The story of how I became an auctioneer features accident more than glory or infamy. The difference, in my case, remains debatable. In fact, one must indulge in fantasy considerably to call it a story at all. For how could a story arise from a series of random events? Even my role is unsettled. It is more truthful, or at least more accurate, to call myself a trafficker. But this distinction too remains ambiguous. It is true that I presided over selling both singular and indiscriminate lots of memories to the highest bidders. But it is false that I did so neutrally. If I had, I wouldn’t now be recording these thoughts. Some think that I had a secret advantage, some special power that allowed me to trade in memory with impunity. It is this accusation that has forced me to make this record, if I can, to save myself, or at least my reputation.
Auction Catalogue Note 1, 2151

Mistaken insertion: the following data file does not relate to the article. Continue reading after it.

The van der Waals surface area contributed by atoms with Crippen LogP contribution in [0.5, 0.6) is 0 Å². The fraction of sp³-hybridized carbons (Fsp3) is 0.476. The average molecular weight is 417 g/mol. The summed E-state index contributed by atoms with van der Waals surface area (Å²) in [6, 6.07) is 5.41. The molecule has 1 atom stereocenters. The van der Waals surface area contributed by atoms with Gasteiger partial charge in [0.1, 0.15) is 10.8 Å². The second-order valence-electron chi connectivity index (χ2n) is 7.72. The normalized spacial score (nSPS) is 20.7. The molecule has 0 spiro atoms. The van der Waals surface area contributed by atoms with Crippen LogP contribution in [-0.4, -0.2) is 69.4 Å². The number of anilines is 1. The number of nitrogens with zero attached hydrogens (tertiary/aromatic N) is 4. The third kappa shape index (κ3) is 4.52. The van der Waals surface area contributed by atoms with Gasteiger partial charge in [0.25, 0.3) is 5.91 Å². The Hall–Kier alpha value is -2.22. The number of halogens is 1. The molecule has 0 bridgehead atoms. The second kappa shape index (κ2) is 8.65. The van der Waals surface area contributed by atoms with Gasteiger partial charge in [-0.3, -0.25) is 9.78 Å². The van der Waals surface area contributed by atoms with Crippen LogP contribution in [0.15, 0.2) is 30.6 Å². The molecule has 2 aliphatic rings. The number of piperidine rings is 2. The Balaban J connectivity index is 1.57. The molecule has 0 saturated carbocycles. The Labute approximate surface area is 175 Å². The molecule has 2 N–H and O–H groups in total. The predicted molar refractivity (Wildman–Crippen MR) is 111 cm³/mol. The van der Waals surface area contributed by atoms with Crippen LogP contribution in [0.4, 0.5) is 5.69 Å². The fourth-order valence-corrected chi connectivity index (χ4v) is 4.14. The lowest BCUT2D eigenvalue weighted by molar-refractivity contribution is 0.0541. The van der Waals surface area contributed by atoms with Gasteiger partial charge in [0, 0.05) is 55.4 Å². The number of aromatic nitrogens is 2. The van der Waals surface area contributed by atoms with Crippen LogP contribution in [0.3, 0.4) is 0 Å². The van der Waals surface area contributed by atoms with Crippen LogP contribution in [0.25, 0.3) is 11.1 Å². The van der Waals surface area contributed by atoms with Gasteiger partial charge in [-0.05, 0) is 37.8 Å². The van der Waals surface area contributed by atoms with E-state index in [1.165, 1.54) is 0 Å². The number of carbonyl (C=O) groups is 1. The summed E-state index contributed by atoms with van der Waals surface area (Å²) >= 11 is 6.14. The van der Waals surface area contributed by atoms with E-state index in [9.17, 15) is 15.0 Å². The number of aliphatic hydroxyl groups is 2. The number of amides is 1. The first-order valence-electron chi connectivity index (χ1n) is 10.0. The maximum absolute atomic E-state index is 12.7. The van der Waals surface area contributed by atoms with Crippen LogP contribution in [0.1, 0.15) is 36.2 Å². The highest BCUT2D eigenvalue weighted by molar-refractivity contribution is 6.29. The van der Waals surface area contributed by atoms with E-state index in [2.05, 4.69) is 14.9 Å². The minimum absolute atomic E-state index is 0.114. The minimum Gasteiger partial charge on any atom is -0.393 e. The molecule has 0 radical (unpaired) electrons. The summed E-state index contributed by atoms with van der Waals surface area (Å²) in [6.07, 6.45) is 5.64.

Any hope in the success of my self-defense relies on an nearly ancient document. My use of the term ‘ancient’ is only overstating things a bit; by it, I don’t refer as long ago as to the 14th or 15th centuries; I refer only to a century and a half ago. But time as we know is relative, and the rapidity of changes in human develop during the last century and a half have far outstripped those of the previous two millennium by a ratio approaching five to one as they geometrically accelerate in temporal terms. This rapidity is so great, in fact, that it’s doubtful that those of our time could successfully communicate with a human from 1901. On many subjects, the difference would be so great that it would be the equivalent of Homo Sapiens attempting to communicate with Neanderthals. It’s not even clear that the post-nature animals we are today can still be classified as Homo Sapiens. I have been fortunate; since I rose so quickly from the lowly status of a memory guild brat to auctioneer, unlike the greatest number of our species, whatever might characterize it, and not least because of my profession, I’ve been educated in the ways of the past. I have the great advantage not only of my unique ability as a clairvoyant, but of that of judicially sampling my own wares. When I had advanced from apprentice to journeyman, I was fitted with a scalable and upgradeable brain stem port. While that has been wasted on the majority of my colleagues, I was somehow hardwired to be curious about the past; instead of wasting my time with uploads for the sole purpose of economic profit or the so called ‘values’ of success, because I was horrified by the prospect of being nothing more than a base field-bound or economic accountant, I became a cultural historian of sorts, and have spent my free time in particular, to use an ancient term, ‘surfing’, superficially to be sure, but equally in depth, the remarkable dissemination pathways of ideas. It was this choice that led to where I am today; to my comprehension of the cultural values of memory lots. It’s upon that choice that I base my evaluations and revaluations of the memory lots I sell to those who bid on them. It’s true that I’ve sold the lots under my evaluative charge to the highest bidder; but it’s not always true that I’ve assigned values using the criteria of supply and demand. All markets are rigged markets; so I’ve used my authority to rig the mem-market to benefit, I hope, the greatest number rather than the fewest.